Editing

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On the fact that yearbooks never lie.

Published July 22, 2013 by mandileighbean

“The space between the tears we cry is the laughter that keeps us coming back for more.”
– Dave Matthews Band

Life, for a complete and utter lack of a better adjective, is crazy.  As people, we experience and live through events that make and/or break us in varying degrees of intensity.  We feel triumph in finding a parking spot near our destination in a crowded city.  We feel triumph when we finally land that dream job or finally purchase the dream car.  We can be devastated if we miss out on an incredible deal.  We can be devastated when we get into a car accident or misplace something valuable.  Every human has major and mini crises throughout the day; there is no revelation in such an observation, but I think what strikes me is how often these events occur and how differently each individual reacts to a particular set of circumstances.  Because of problems within my immediate family, I have been doing some soul searching and deep thinking as of later, and as far as rationalization and understanding go, this paragraph is all I could come up with.  The kick in the proverbial pants is that there is no explanation for all of the things that happen.  And what’s more, even if there was, people would reject what was in front of them in search for something better, something more suited to what they want it all to mean.  Is that cynical?  Am I losing faith?

I finished the first chapter of my next novel, which is currently titled Moody Blue.  I feel proud and accomplished, but I am worried that I rushed the ending of the chapter.  I printed a copy for my mother to read; she helped me edit my first novel and it was only after I took her advice that I was published – and on her birthday, no less.  She’s my good luck charm.

I am currently scheduling an author talk and signing at the Manchester Branch of the Ocean County Library for sometime in October or November.  I think this latter half of 2013 is going to prove to be an exciting time for me.  Between you and I, I need it to be better.  I know I’m not the only one who feels this way.

I went for an ultrasound of my gall bladder last week, and the results came back clean.  My doctor, and my best friend, and my mother, all seem to think it is stress that is tearing my insides apart.  This makes sense to me, especially when I think about how many nights are restless, and how often I toss and turn, unable to escape my own head and the endless list of worries.  I am even beginning to have horrible dreams.  Most recently, I had a dream that featured someone who is dead and has been dead.  In the dream, this person was in a darkened bedroom with only the light from the blaring television and perhaps a bedside lamp.  I do not know if this was inside a house, or an apartment, or what – the surroundings were completely unfamiliar.  As a matter of fact, the person did not even look familiar, but I understood who it was and I knew that this individual was supposed to be dead.  I was in the bedroom, but I had no desire to be there.  It felt horribly wrong and it was bizarre.  The blanket and sheet were pulled down and away so that they pooled near his waist and his bare, pale chest and loose stomach were exposed.  On his chest and stomach was balanced a large glass bowl and two tall glasses.  I made to move them, to pick them up and carry them to a kitchen somewhere.  I was hesitant in approaching because his eyes were only slightly closed.  It was like he was awake and aware, and only pretending to sleep.  I think I called out to him and said his name once or twice.  But I was scared and so I ran, only grabbing the glass bowl which turned out to be full of water (so were the two tall glasses), and the dream ended as quickly as it began.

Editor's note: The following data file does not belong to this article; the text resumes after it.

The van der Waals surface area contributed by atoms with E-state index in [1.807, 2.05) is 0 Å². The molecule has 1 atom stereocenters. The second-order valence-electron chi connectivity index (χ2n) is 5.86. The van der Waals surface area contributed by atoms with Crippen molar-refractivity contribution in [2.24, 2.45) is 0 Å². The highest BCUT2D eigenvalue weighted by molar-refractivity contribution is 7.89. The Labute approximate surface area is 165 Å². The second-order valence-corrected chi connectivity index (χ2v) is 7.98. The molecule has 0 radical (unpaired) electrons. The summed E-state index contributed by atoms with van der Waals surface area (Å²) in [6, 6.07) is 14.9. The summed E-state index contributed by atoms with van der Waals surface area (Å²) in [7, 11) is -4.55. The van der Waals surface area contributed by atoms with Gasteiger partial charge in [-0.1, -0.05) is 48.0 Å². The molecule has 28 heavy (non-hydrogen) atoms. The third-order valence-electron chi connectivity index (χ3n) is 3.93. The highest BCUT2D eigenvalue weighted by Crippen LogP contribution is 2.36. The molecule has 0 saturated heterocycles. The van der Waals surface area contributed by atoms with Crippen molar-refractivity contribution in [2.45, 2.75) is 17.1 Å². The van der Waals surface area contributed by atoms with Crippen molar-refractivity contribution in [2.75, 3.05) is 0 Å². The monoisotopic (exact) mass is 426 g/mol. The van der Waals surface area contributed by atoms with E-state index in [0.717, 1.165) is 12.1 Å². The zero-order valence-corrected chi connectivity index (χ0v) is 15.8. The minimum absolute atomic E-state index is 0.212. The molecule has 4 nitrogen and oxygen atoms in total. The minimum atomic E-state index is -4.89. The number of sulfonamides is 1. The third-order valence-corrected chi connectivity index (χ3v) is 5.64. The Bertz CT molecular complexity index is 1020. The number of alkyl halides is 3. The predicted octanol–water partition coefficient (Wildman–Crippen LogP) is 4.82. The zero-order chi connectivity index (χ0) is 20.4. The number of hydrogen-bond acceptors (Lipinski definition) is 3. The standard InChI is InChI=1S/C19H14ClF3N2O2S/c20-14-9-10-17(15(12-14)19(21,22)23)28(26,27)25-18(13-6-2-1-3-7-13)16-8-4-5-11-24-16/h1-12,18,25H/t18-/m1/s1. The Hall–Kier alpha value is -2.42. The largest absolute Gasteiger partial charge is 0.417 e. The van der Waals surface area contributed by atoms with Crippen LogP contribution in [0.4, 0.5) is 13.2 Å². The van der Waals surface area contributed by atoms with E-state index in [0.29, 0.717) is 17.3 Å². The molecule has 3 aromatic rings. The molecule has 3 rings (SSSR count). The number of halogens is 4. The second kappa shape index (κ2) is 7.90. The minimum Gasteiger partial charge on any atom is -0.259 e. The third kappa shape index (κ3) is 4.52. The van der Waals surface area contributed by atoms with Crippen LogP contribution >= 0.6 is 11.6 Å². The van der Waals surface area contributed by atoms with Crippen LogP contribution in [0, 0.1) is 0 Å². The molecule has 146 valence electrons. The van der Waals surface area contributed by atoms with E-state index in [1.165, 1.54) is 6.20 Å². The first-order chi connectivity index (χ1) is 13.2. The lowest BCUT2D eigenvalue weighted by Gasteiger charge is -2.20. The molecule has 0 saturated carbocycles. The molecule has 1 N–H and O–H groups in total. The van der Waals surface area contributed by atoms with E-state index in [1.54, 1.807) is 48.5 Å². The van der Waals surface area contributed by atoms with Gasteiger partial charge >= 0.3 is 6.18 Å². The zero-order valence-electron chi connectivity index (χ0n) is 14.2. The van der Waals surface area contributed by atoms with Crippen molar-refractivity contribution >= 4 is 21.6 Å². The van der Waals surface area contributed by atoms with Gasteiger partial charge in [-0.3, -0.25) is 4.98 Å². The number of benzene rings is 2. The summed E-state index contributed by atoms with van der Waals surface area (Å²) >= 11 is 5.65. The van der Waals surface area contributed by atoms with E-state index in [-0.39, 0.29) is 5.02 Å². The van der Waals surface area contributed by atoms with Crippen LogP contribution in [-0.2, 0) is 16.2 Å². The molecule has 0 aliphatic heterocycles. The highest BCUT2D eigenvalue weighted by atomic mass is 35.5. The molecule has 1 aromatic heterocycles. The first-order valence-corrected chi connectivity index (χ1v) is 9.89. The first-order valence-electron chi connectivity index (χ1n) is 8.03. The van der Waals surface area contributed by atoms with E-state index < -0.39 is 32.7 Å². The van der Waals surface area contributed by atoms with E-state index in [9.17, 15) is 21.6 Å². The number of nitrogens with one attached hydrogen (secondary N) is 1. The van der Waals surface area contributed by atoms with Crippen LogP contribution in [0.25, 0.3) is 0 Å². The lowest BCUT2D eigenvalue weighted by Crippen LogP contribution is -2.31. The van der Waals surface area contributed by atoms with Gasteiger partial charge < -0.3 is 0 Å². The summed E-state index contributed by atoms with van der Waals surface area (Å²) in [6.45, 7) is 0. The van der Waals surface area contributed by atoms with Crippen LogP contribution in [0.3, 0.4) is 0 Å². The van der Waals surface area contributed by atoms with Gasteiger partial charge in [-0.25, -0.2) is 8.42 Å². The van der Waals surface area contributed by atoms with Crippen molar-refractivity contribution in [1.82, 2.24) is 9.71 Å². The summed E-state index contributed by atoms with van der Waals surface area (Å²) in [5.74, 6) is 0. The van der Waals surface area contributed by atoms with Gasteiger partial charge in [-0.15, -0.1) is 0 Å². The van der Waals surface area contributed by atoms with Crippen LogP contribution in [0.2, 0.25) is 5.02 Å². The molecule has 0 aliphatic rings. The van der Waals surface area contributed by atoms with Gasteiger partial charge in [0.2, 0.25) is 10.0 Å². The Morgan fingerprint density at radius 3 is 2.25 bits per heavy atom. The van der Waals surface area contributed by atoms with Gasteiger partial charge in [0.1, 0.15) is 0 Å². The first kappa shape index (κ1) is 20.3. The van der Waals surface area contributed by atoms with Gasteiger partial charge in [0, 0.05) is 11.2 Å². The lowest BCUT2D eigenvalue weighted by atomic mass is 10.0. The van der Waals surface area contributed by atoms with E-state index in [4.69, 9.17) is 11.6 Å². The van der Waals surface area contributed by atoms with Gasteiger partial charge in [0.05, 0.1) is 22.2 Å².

My father knocks on bedroom doors before entering, even when he know there is no one inside.

Thursday, I traveled to Hartford, Connecticut to listen to Stephen King have a conversation with some pretentious blowhard.  It was 103 degrees, and I walked around Hartford in that ungodly heat in a panic, looking for somewhere to quickly eat before the event began.  I arrived ninety minutes later than I had planned because of horrendous, horrific traffic.  I ate a restaurant called Hook and Ladder, located next to the firehouse.  The décor and atmosphere were great, but I was really disappointed in my grilled cheese sandwich.  I can’t believe I broke my diet for that.  But the event was awesome; King is a brilliant, accessible mind.  He shares my passion for the Boss, believes in God, and believes that love can be and should be and most often is limitless.  Ali from MSU was there, but we didn’t get a chance to speak.  She purchased a copy of his newest book Joyland, pre-signed, for $200.  I used to be that dedicated.  Or maybe I am just more fiscally responsible than I used to be.